In a scene in ABC’s new show Big Shots, the four main characters are sitting in the sauna talking to each other about cheating, and how one of them is down in the dumps after finding out his wife cheated on him. Dylan McDermott’s character then states, “Men are the new women.”
I beg to differ.
The new fall season is bringing about too many shows that are solely about men. My question is: Who is going to watch them?
To completely generalize things, women like TV shows they can relate to (Grey’s Anatomy, Desperate Housewives) and men like shows that help them escape from the heavy hitting drama of real life, whether they be really funny shows (The Office) or sci fi/action shows (Heroes).
As a female, I love shows that I can relate to and feel a kinship toward. I enjoy the idea that I one day may parent like Lorelai Gilmore or be successful like Kitty Walker. Yet my boyfriend groans when I put these TV shows on, and when I get home from work, without fail, he is always watching Scrubs reruns (or playing video games).
Again, women like shows they can connect with, which pretty much means they won’t be extremely interested in the new shows that focus entirely on men. I can (sort of) relate to Susan’s problems on Desperate Housewives when it comes to trying to figure out who her Mr. Right is. I can’t relate to a show about bigwig male CEOs who pay for transvestite prostitutes.
And whether or not men can identify with that isn’t the issue. It’s whether they want to watch it. How often do men sit around with their guy friends talking about their latest issues with women, discussing their feelings and emotions? Rarely to never. So why would they want to watch a show about other men’s issues? Therefore, I’m going to go out on a limb and say that the shows focused on males are going to have a hard time surviving.
ABC’s Carpoolers has better luck since at least it’s a comedy about men, which is something more men will gravitate toward. But at the same time, it has to be really funny, like The Simpsons, to get the guys to stick around week after week. Don’t even get me started on Cavemen.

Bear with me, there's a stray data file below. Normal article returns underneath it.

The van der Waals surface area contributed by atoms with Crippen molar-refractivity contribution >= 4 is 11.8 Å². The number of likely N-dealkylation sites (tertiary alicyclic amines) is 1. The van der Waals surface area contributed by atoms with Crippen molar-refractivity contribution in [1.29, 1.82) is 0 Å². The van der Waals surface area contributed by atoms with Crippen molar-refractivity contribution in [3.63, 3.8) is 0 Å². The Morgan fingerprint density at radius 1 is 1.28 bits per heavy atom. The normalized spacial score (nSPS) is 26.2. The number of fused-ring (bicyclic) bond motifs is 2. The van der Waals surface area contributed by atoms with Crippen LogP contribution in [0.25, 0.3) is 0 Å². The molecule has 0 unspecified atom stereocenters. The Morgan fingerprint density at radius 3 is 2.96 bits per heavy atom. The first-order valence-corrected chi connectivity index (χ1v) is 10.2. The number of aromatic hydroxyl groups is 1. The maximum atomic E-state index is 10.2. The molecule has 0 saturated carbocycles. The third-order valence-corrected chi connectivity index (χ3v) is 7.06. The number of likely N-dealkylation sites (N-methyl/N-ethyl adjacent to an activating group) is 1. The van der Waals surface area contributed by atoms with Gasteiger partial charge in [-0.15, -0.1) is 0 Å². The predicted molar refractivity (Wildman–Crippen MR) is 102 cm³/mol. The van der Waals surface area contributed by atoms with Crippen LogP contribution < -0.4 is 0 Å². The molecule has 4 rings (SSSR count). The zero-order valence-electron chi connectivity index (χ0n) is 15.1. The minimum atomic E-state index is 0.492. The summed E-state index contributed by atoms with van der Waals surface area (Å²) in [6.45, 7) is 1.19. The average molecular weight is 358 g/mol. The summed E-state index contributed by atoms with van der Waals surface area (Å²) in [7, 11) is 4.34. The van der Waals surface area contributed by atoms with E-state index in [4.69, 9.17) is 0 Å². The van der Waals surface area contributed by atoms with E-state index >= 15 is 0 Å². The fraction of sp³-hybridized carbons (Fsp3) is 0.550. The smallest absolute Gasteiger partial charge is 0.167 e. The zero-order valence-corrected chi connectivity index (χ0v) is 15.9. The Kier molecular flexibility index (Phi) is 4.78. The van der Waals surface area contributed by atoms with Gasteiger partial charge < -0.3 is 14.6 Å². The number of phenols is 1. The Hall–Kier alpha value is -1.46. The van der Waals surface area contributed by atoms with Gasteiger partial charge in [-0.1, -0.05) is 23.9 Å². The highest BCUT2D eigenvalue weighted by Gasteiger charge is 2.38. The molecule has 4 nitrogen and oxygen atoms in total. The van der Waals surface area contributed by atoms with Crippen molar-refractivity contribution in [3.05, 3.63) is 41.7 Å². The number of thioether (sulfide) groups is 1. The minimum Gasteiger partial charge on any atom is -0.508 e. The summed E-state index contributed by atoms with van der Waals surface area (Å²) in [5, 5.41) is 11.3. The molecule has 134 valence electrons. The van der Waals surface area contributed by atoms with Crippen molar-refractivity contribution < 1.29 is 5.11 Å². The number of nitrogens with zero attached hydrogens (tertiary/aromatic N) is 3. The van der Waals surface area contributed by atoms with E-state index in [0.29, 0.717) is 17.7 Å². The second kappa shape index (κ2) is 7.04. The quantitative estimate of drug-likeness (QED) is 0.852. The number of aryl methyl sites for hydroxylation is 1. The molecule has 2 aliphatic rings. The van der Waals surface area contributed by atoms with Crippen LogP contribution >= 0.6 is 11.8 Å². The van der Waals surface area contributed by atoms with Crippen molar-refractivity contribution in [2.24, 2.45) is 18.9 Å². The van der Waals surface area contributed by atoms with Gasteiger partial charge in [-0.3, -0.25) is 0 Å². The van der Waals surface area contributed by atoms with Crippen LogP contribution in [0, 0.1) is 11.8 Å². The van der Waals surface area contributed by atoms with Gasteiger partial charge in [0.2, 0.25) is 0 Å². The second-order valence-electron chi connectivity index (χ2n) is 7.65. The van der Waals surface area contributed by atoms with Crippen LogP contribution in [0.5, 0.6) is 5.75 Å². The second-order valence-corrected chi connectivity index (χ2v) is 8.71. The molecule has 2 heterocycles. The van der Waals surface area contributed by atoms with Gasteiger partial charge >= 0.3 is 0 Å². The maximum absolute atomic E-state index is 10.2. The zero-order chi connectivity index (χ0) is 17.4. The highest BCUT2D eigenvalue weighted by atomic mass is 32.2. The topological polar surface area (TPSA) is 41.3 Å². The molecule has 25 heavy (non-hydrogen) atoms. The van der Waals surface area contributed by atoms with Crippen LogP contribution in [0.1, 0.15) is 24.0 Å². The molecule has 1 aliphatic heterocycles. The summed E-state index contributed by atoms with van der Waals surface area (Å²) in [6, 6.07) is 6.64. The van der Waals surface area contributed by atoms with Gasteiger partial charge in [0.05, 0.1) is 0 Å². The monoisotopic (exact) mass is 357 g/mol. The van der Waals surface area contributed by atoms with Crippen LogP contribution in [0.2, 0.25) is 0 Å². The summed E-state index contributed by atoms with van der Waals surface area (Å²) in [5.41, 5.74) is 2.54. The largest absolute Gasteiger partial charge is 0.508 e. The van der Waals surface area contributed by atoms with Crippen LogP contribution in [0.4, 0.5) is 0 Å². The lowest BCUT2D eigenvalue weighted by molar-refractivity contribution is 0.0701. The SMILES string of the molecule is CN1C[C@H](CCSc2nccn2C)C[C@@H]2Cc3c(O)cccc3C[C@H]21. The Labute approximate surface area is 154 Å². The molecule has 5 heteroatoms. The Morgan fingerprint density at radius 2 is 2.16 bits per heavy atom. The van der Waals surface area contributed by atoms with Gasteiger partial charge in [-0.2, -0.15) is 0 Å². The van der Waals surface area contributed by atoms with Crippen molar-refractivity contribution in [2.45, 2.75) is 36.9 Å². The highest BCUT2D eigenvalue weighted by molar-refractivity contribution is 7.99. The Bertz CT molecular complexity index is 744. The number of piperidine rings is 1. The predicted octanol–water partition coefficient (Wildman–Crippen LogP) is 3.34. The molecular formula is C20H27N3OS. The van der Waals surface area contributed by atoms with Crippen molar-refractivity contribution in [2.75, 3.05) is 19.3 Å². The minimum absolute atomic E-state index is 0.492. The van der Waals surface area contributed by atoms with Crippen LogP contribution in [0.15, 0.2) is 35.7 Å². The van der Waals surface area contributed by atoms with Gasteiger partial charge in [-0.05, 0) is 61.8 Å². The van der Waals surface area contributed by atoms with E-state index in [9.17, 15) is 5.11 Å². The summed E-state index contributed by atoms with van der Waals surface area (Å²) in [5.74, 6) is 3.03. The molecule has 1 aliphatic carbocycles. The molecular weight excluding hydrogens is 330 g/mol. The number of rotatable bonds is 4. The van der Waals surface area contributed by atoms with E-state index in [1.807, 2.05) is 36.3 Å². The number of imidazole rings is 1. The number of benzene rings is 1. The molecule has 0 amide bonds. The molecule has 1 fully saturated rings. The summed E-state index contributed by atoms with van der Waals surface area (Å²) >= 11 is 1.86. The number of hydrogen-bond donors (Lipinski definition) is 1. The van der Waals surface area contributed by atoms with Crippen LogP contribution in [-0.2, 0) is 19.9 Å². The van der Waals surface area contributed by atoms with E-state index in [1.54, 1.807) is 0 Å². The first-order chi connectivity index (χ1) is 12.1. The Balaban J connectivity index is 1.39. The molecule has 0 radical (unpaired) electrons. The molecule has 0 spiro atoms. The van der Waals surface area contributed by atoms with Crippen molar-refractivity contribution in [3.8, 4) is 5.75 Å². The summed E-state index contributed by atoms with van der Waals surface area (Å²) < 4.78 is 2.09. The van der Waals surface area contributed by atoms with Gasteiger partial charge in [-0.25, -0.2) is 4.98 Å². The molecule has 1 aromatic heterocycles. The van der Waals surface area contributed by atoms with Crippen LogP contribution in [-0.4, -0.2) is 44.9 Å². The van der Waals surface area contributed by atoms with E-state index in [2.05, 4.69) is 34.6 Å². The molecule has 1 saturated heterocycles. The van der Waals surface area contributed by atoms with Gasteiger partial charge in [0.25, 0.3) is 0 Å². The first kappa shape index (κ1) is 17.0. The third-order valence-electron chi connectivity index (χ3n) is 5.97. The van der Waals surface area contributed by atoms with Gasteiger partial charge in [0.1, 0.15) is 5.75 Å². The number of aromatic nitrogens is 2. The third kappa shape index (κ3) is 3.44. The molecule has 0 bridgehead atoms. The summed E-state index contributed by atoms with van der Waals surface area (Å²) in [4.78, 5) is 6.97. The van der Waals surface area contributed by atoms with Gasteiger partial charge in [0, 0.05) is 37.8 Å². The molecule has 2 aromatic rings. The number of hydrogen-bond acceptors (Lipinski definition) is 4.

In the 2006 Jack Myers Emotional Connections® study, seventy-five percent of women surveyed, ages 18-64, who watch Desperate Housewives, found the show to be relevant and reflect their viewing interests. About eighty-six percent said they watch the show frequently. Of the men surveyed who also watch the show, well it wasn’t even in the list of top fifty programs that reflected their viewing interests (It ranked seventy-six, as only about sixty-three percent of the Desperate Housewives male audience said the show is relevant to them. Plus, most of the about sixty-three percent probably watched it with women.) So, if men who watch Desperate Housewives aren’t even that into it, how many of them are going to watch a show focused solely on men? At least Desperate Housewives can appeal to men by constantly featuring attractive women. Big Shots focuses on men, men, and more men. Not too many women viewers will care about the male characters’ issues, and even more so, the men won’t care about them either.
ABC deserves credit for trying to target the male audience. Yet in order to pull in male viewers and keep them engaged from week to week, the show needs to be something really special. And it needs to be appealing to women as well, especially because so often it’s the women convincing the men to sit down and watch TV with them. I loved HBO’s Entourage long before my boyfriend ever watched it, and I convinced him to do so. Now he’s hooked. The characters are hilarious and relatable. And it’s not just for men. Females also love it. Scrubs, The Office: same thing.
So did ABC make a mistake in adding these male-focused shows to their fall lineup? Maybe, maybe not. Maybe we’ll discover that men and women do come from the same planet, instead of men from Mars and women from Venus. Although, I highly doubt that.
By Jacki Garfinkel
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